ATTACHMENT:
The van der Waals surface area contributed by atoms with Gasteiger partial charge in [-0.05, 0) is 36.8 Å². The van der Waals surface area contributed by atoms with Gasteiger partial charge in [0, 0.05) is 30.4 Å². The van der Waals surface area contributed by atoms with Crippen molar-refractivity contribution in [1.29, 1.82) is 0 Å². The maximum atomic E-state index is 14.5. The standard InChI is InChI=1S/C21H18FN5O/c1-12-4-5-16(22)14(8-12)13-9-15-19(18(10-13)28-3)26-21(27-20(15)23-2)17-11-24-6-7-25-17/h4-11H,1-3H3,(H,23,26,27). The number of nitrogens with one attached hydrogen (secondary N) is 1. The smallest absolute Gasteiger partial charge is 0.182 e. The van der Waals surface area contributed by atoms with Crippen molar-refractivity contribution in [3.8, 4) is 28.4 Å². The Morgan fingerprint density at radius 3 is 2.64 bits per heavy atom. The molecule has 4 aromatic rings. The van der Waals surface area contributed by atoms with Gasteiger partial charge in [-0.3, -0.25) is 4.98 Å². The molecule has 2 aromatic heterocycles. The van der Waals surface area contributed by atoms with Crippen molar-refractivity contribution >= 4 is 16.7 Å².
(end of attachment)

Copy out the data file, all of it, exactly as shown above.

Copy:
The van der Waals surface area contributed by atoms with Gasteiger partial charge in [-0.05, 0) is 36.8 Å². The van der Waals surface area contributed by atoms with Gasteiger partial charge in [0, 0.05) is 30.4 Å². The van der Waals surface area contributed by atoms with Crippen molar-refractivity contribution in [1.29, 1.82) is 0 Å². The maximum atomic E-state index is 14.5. The standard InChI is InChI=1S/C21H18FN5O/c1-12-4-5-16(22)14(8-12)13-9-15-19(18(10-13)28-3)26-21(27-20(15)23-2)17-11-24-6-7-25-17/h4-11H,1-3H3,(H,23,26,27). The number of nitrogens with one attached hydrogen (secondary N) is 1. The smallest absolute Gasteiger partial charge is 0.182 e. The van der Waals surface area contributed by atoms with Crippen molar-refractivity contribution in [3.8, 4) is 28.4 Å². The Morgan fingerprint density at radius 3 is 2.64 bits per heavy atom. The molecule has 4 aromatic rings. The van der Waals surface area contributed by atoms with Gasteiger partial charge in [-0.3, -0.25) is 4.98 Å². The molecule has 2 aromatic heterocycles. The van der Waals surface area contributed by atoms with Crippen molar-refractivity contribution >= 4 is 16.7 Å².